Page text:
src - source language to translate from dest - destination language to translate to text - a piece of text you want to translate email - frengly account email, entered during registration (for older accounts please use username) password - frengly account password outformat - format of the response [xml/json], not mandatory - default is xml
We are proud to announce a new feel-the-engine contest.
With your help we would like to enrich our engine with human translations.
Among the users with the highest number of quality translations, we will select candidates for top prizes
- $200 for 1st position
- $100 for 2nd position
- $50 for 3rd position
The winners will be announced and notified by 24th of March 2014.
Do I have to translate all the input texts?
No. If you are not sure about the translation - skip it using 'next' button. Furthermore you should skip texts with low usability level. Algorithm rates high translations that statistically occur more frequently in common use.
I've put the biggest number of translations, can i be sure to win?
No. Although the number of translations is the most important factor, our algorithm evaluates also other factors: quality,community feedback and usability of your translations.
How can i check my progress?
In order to monitor your progress and compare your current status with others,
you can visit Rank page, where you will find statistics, translation counters and other useful information.
How the prizes will be delivered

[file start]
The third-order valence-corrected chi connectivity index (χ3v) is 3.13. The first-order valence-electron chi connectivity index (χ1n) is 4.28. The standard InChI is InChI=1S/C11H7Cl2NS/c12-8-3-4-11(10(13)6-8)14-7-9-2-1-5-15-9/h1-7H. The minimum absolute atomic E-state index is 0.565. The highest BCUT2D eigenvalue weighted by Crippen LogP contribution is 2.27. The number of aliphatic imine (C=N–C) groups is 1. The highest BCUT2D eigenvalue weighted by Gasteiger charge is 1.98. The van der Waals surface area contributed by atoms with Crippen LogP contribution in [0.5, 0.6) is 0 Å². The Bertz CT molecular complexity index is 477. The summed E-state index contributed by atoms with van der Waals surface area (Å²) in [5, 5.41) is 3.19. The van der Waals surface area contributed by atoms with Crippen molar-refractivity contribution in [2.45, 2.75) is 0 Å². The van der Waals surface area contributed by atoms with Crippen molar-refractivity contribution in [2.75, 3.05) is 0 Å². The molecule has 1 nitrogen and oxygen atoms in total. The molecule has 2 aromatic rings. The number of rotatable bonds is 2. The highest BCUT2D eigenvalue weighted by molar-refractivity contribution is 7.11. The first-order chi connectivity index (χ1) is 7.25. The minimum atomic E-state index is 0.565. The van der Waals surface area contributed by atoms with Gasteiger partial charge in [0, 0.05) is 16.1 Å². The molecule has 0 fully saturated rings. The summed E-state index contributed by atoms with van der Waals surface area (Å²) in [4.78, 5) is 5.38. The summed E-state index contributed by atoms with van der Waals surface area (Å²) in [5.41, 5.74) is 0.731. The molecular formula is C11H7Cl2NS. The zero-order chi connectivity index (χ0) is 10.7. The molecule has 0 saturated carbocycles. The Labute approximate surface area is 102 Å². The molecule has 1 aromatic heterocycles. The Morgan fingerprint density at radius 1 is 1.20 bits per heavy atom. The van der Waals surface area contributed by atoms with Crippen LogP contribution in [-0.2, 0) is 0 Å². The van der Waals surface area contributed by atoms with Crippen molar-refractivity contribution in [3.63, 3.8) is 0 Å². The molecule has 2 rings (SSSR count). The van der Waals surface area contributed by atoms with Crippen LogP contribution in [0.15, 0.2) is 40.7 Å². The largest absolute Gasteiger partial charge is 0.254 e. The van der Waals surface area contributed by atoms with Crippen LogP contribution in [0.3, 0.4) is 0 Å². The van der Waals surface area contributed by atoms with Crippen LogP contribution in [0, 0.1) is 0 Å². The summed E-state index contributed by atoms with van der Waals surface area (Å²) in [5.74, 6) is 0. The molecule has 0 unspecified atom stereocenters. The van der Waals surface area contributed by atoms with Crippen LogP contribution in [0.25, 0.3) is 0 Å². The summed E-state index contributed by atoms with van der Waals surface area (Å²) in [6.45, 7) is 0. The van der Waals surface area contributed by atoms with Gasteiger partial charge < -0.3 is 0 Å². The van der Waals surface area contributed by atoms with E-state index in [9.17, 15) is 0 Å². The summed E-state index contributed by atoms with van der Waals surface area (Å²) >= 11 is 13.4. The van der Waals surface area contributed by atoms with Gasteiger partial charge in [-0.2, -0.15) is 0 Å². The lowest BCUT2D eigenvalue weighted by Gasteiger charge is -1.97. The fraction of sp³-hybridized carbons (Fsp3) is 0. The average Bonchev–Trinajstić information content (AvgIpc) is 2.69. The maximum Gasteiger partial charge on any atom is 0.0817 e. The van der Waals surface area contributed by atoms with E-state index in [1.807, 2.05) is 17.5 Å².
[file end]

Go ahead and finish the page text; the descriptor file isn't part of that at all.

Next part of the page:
They will be paid to your paypal account. After receiving the notification email, you will have 7 days to send us back your paypal account details.
We reserve the right to make changes and updates to this contest anytime. All such updates and changes shall come into effect as soon as these are posted on this web page. Your participation in the contest expresses your implied consent to the acceptance of any modifications to the contest, its modification or termination.
MTQI - Machine Translation Quality Index
Frengly.com engine uses its own method to measure translation quality called Machine Translation Quality Index.
The calculation is really simple:
The formula above is a sum of segments evaluations divided by number of words.
Segments are blocks of words (usually not longer than 4) in the source text.
Let's see the example (EN→FR):
So how exactly did we come up with the score?
Try to hover your mouse on the output translation, you will notice that every segment has been rated with a score.
And here we have reached the most important part - segment rating. Here it is:
- 1 for every word inside a human translated segment
- 1 for every word inside machine translated segment of size > 1
- 0.80 for a machine translated segment of size 1 (word) which length is < 4
- 0.75 for a machine translated segment of size 1 (word) which length is ≥ 4
- 0 for missing translation
What is the logic behind this scoring?
Marks defined in the scoring grid above have been defined commonly for all languages as an average values.
It implies certain accuracy margin that usually ranges from 2% to 10%.
The margin is an acceptable result of compromise between accuracy and process simplification.
Two remarks can be concluded from the scoring grid: first - MTQI promotes the human translations over machine translations
(this is natural for hybrid translation engines), and the second - when evaluating single word translations (segment of a size 1),
longer words have better score, as the engine assumes that short words are usually pronouns and prepositions,
which should be translated along with other words.
The prime idea behind the MTQI methodology is to make sure that top scores are reserved for accurate translations only,
so as the translator engine is able to monitor its quality and progressively improve by removing weak points.